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It’s one of the few songs I can still play on the piano/organ.

Mrs. Bostick was always such a nice lady.  We became fast friends.  We made each other laugh.  She always told me how special I was.  She always told me I had a great smile and told me that I was a natural musician.  Most of the lessons were done at the Grinnell’s store.  I do, however, remember her coming to the house for lessons as well.  I remember she used to pray with me after the lesson was over and then ask for a hug.

I remember how sad I was when she told me that she was moving away.  Her husband was a pastor, and I am not sure, but I think he had taken a job at a church in Sacramento, California.  We wrote each other often for years after she moved.  She always sent a Christmas Card.  She wrote to me and my mother.  Mom wasn’t always good about writing back, when her dad (my grandpa) passed away in 1981, mom had severe depression.  The last thing she wanted to do was write letters.

As the years went on, Mrs. Bostick continued to write to me.  She loved that I was in band and playing trumpet.  She always told me to practice my scales!  She sent me such a nice letter when I graduated high school.  Sadly, that was misplaced in a move.  She offered many words of encouragement to me as we dealt with my mom’s breast cancer.  She always put my mom on the prayer list at church.

I remember how sad I was when she started typing her letters, because her hands hurt so bad.  Because of that, she could no longer teach music, and this made her very upset.  She always wrote and told me about her sons and daughters.  She came to visit them in Michigan every so often.  The last time she and her husband were here, it must have been about 2003.  I remember they were staying at an Extended Stay Hotel and I visited them there and had my oldest son (who was still a baby) with me. That was the last time I saw her.

One of her last letters to me informed me of her husband’s passing.  It was one month before my mom passed away.  When mom passed away, I called Mrs. Bostick to tell her. She was so surprised to hear from me.  She told me about how her husband passed away, and then I told her about mom.  We cried together.  She told me how much she loved my mom and me.  She said she could not believe that big voice was coming from her favorite student!  Before we hung up, she turned the tables on me.  Normally, she would be the one to pray, but this time she asked me to.  That was one of the hardest prayers I ever prayed.  Before she hung up, she thanked me for calling, told me she loved me and to keep in touch.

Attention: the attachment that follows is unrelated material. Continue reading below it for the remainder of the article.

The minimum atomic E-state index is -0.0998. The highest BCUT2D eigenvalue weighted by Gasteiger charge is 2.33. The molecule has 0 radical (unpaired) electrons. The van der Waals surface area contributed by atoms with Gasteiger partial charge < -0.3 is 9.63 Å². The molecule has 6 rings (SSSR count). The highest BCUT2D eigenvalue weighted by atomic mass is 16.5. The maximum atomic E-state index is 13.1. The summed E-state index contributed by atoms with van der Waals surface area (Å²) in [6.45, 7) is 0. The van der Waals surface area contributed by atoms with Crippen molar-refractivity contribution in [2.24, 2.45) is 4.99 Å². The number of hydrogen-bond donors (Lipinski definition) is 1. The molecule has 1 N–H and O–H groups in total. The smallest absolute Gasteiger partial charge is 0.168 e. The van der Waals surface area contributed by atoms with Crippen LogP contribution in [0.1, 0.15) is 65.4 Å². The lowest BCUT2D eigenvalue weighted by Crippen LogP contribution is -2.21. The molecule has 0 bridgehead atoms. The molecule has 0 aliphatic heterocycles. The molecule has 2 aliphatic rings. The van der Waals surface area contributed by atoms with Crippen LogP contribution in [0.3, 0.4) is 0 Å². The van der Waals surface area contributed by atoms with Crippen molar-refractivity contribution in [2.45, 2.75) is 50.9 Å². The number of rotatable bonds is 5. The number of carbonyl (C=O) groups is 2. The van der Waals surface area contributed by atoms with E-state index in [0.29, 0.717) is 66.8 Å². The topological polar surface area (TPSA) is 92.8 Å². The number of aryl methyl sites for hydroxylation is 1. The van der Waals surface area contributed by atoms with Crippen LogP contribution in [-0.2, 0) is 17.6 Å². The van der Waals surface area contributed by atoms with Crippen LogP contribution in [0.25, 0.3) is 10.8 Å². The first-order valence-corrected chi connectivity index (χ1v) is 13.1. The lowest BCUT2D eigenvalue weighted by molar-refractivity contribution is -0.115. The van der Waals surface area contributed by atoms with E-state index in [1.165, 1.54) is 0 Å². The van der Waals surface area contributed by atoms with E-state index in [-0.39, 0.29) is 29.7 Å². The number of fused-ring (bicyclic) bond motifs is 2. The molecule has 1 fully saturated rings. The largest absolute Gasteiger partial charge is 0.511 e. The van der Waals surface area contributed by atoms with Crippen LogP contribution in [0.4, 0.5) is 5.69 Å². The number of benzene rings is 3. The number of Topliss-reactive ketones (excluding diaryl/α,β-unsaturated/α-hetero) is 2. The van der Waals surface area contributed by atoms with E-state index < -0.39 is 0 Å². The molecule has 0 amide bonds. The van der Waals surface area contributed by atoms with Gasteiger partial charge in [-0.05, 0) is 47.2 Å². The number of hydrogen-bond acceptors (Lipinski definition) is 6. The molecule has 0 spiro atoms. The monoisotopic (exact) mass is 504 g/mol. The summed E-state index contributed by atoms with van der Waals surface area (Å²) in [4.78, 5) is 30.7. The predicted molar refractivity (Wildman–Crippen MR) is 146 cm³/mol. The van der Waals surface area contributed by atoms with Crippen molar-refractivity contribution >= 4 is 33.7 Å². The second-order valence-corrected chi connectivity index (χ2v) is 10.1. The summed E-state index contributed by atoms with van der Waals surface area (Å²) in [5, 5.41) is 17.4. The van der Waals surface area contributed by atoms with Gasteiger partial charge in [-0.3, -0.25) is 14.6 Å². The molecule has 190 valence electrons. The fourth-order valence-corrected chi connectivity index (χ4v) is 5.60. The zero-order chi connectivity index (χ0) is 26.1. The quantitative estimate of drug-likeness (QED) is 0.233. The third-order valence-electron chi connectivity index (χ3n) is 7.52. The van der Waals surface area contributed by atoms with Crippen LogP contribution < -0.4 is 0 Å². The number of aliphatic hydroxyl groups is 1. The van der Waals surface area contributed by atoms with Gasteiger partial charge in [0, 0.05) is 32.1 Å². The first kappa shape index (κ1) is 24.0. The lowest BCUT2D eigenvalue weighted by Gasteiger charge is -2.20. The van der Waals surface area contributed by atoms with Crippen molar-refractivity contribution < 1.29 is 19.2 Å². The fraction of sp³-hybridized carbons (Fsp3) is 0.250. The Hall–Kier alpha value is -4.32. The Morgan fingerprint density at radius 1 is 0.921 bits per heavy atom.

Letters continued sporadically, but due to changes of address for me and her, I lost touch with her.  Almost a decade later, I did and internet search for her and came up with nothing.  When I searched for her husband, I saw that he had an obituary on Find A Grave’s website.  It was there that I saw that she had passed away, too.  I wish I had some sort of contact info for her children, as I would love to reach out to them.  I tried to search for them on Facebook, with no luck.

She was a very special lady.  She made learning music fun for me.  She got such great joy teaching me how to play.  I really wanted to be in band because of her.  She told me that making music always made people smile.  I know that to be true.  I also know that making music made ME smile.  It’s one of those things I wish I could still do, but my schedule doesn’t allow me to.

Today, many keyboards are light and portable.  Many of them are so advanced that they  will play entire songs for you at the touch of a button.  Back when I was a kid, however, I learned to play music on what was literally a huge piece of furniture and was taught by one of my dearest friends!

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Somewhere at home I have a Polaroid of Mrs. Bostick and her husband.  She sent it to me in a Christmas card years ago. Sadly, I have no pictures of us together.  I am almost positive that she had her husband take one of us together when they were last in Michigan.  I wish I had asked for a copy of it.